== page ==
Firefox maintained a stable extension API, but then they also hosted third-party extensions which used unstable interfaces. By hosting them, they gave legitimacy to the unstable interfaces. With every Firefox version update, a handful of my extensions would break. When they first started the accelerated versioning, it was horrible. Now things have stabilized a bit, so there's that. Additionally, I spread my annoyance to both Mozilla and to Web devs when there's a "target" version of Firefox and later versions won't work with a website. For the web devs, "Dammit, write to the standard!" For Moz, why are they changing their rendering engine so much that it breaks compatibility with existing webpages?
But mostly, I think people just gripe at change. They didn't (seem) to complain that Chrome doesn't prominently display the version number, but they balk when Firefox decides to start doing that. Some of that may have been because of the issues related to versioning in the past--I don't know.
Newsblur has a mobile app for Android and iPhone. I'd rather just a good mobile site, but it's better than nothing.
Interesting. I'll admit that I just searched long enough to find the blogspot post that I originally saw.
That statement doesn't make it clear to me that they are supporting CalDAV for the future, though--just that they've worked with the developers responsible for 98% of their CalDAV traffic. This is consistent with their previous statement--that CalDAV developers can get whitelisted. It sounds like iCal probably won't be affected (surely Apple is in that 98%) but it looks like new applications will be unable to use that protocol.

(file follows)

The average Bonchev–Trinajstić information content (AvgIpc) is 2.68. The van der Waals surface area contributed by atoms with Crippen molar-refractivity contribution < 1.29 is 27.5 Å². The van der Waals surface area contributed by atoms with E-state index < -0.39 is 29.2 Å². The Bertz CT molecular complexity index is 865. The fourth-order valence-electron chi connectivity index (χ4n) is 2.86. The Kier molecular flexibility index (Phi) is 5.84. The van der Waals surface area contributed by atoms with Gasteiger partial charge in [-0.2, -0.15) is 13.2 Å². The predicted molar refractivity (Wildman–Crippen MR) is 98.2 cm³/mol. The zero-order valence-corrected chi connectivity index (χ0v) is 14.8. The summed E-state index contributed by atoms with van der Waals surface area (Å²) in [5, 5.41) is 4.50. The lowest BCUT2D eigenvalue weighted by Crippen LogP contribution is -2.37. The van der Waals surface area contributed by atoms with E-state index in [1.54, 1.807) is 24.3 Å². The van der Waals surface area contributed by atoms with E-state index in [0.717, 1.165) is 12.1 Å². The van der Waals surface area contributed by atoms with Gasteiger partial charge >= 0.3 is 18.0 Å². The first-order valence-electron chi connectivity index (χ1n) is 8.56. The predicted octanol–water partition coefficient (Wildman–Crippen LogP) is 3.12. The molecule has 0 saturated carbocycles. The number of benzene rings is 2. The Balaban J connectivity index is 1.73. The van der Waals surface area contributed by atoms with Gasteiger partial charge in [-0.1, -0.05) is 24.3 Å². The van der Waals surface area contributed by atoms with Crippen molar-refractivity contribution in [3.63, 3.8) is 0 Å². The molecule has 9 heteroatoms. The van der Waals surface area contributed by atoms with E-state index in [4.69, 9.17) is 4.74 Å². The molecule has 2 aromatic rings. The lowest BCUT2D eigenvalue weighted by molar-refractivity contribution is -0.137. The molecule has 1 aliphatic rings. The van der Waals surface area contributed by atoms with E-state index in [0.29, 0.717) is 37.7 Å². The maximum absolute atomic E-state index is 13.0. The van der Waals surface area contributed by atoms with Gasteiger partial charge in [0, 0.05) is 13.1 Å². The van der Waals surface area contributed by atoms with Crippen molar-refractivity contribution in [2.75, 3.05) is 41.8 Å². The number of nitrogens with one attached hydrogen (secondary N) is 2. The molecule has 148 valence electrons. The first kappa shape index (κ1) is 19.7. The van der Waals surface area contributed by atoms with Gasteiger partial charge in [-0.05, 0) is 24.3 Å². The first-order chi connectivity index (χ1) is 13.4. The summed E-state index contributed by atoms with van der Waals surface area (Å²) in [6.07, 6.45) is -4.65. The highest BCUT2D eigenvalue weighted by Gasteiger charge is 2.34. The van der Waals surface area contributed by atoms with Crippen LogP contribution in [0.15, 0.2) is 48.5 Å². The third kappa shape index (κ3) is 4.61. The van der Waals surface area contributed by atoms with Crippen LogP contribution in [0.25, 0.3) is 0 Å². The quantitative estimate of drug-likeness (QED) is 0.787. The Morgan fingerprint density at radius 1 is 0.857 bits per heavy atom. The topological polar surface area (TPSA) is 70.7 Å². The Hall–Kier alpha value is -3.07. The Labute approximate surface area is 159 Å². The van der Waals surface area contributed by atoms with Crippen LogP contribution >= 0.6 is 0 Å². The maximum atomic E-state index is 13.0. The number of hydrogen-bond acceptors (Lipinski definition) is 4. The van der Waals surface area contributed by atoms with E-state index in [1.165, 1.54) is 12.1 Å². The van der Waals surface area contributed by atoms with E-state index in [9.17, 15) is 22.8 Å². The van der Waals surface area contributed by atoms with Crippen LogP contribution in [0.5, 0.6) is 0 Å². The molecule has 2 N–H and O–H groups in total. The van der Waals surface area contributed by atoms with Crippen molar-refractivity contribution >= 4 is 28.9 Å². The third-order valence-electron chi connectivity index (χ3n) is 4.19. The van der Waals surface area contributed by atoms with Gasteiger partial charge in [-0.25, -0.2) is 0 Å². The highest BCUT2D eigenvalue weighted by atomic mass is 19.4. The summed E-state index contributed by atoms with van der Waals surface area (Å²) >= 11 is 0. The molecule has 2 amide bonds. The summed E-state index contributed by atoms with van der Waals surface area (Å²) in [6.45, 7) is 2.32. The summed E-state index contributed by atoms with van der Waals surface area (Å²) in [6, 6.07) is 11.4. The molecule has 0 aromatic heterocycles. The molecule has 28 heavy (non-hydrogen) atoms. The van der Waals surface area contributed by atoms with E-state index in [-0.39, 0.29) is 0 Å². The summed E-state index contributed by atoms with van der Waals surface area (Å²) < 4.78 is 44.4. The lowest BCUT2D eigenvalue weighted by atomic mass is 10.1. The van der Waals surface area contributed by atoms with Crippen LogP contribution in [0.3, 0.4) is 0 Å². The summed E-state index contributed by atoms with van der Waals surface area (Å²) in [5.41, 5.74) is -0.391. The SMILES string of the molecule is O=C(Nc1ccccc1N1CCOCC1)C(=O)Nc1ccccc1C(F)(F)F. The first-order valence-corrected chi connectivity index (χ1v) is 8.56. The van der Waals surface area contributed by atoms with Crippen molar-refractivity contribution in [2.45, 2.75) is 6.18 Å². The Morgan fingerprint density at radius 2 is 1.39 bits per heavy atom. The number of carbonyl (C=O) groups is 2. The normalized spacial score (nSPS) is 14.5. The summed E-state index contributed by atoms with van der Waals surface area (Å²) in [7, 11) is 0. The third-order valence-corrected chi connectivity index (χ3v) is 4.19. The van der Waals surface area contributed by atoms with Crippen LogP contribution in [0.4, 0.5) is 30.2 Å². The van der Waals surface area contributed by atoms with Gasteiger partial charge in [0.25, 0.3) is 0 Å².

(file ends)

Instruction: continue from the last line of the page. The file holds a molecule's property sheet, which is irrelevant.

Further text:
Google's dropping support for CalDAV which I think was the primary supported way of syncing with iCal.
The trick is that "innocents" can get caught in the blast. One of the reasons that we strive for herd immunity is because the vaccines aren't 100% effective.
Well if I understand it correctly, this will actually lead to less revenue for the U.S. Government. They are not instituting a federal Internet sales tax--they are forcing merchants to collect sales tax that is due to the individual state in which the purchaser resides. Aside from the problems this will cause for smaller businesses on the Internet, this will increase the Federal deduction that individuals can claim due to payment of state taxes. Higher federal deductions == less money for the feds (though almost certainly more for the individual states.)